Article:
I am having my whole colon removed and also anus and rectum about 6 weeks after chemo. Had one week of chemo at this point. I want all this staph cleared by my surgery date. I feel in am just infiltrated with staph everyday.

    What should I do? The Derm. (really great guy) up here did a culture and sensitivity. No result yet. Should I ask to be put in the hospital and treated with IV antibiotics?
    Drawing blood off the port once it's already accessed, and presumably has a dressing over it, does not need to be a sterile procedure. They should be wearing clean gloves prior to accessing the port- for their protection and should be washing their hands prior- for your protection.

    Our port-a-cath access tubing has a y-site type connection where you can run fluids on one side then to draw blood clamp it and use the other side. This is preferable to outright disconnecting the tubing. If chemo is running through the line I sure hope they are wearing full chemo PPE before disconnecting the line. if they do have to disconnect the tubing it's also preferable to cap the tubing end than have someone hold it, though probably not necessary. Given that I work with BMT patients I tend to be more cautious.

    To draw the blood they should be be flushing the port, drawing a waste, drawing blood for the tests, swabbing the lumen w/ alcohol, flushing again, then reconnecting the tubing.

    If you're having issues with the dressing over the port you may be able to ask them to try a different brand.

    We really can't give medical advice here, but there's some general comments.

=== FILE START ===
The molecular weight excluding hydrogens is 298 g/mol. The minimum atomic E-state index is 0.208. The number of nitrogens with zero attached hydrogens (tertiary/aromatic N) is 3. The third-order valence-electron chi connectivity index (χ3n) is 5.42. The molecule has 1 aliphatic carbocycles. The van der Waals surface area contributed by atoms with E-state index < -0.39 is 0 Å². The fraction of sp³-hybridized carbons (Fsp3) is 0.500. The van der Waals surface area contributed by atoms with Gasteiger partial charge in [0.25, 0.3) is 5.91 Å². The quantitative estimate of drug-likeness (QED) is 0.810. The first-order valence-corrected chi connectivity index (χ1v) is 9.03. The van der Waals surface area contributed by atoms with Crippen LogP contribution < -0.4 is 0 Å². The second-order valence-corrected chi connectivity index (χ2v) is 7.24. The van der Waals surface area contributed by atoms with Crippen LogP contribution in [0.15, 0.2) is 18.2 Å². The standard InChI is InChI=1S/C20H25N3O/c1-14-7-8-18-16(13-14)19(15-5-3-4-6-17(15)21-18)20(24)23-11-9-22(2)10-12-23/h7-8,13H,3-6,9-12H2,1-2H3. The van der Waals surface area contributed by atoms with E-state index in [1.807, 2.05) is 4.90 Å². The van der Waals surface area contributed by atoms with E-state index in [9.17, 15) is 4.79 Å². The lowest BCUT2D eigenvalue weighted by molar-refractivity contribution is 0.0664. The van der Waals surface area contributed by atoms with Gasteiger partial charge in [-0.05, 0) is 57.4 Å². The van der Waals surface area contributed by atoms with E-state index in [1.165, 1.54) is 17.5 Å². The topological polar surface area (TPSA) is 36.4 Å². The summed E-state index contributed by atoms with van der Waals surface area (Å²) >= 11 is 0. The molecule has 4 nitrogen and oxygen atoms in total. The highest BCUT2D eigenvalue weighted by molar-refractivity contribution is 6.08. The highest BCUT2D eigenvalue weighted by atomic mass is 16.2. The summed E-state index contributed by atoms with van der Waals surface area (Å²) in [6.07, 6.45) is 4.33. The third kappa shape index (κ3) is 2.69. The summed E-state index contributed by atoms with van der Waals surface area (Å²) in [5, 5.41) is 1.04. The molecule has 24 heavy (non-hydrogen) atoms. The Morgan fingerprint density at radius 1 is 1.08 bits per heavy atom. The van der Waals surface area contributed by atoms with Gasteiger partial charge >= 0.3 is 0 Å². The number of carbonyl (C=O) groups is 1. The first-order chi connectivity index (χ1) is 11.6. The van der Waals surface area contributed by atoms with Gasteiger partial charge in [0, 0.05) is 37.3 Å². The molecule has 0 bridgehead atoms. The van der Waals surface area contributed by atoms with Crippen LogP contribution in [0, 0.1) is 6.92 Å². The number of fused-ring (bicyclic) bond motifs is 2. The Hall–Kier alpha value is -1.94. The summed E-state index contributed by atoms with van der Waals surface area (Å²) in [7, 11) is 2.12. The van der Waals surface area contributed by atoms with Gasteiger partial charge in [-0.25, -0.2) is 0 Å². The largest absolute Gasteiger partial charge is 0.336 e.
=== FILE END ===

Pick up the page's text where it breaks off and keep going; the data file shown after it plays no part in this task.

NRSKarenRN likes this.
  11. 0
    Just a note about the blisters around/under your dressings. I work at an Office/Outpatient Chemo infusion area and we have found that if we use the product Cavilon by 3M it almost eliminates all sensitivity to dressings - even those with all-over EGF rashes. Its a product your hosital can request from the Ostomy team. It has been a wonder for us. Good luck to you in your journey!
  12. 0
    I've a question about the Chemo Port. My dad have colon cancer and his cancer spread to his lever. He had a Chemo Port installed. Yesterday, we found out that the nurse forgot to flush the port and removed some gadgets. He's having the Chemo now and they'll turn off the pump tomorrow. Could anybody tell me the correct procedures for turn off the pump? I'm afraid that they'll forget something again. Thank you.
  13. 0
    I am sorry that you have had problems with the port disconnection. After the nurse turns off the pump(each on is a little different), she should have gloves on and disconnect the chemo tubing from the port valve. Then the port should be flushed with at least 10cc of Normal saline followed by 500units of heparin. Once the port is flushed then the needle can be removed and a small gauze pad or dressing applied. I hope this helps and good luck to you and your father on his journey.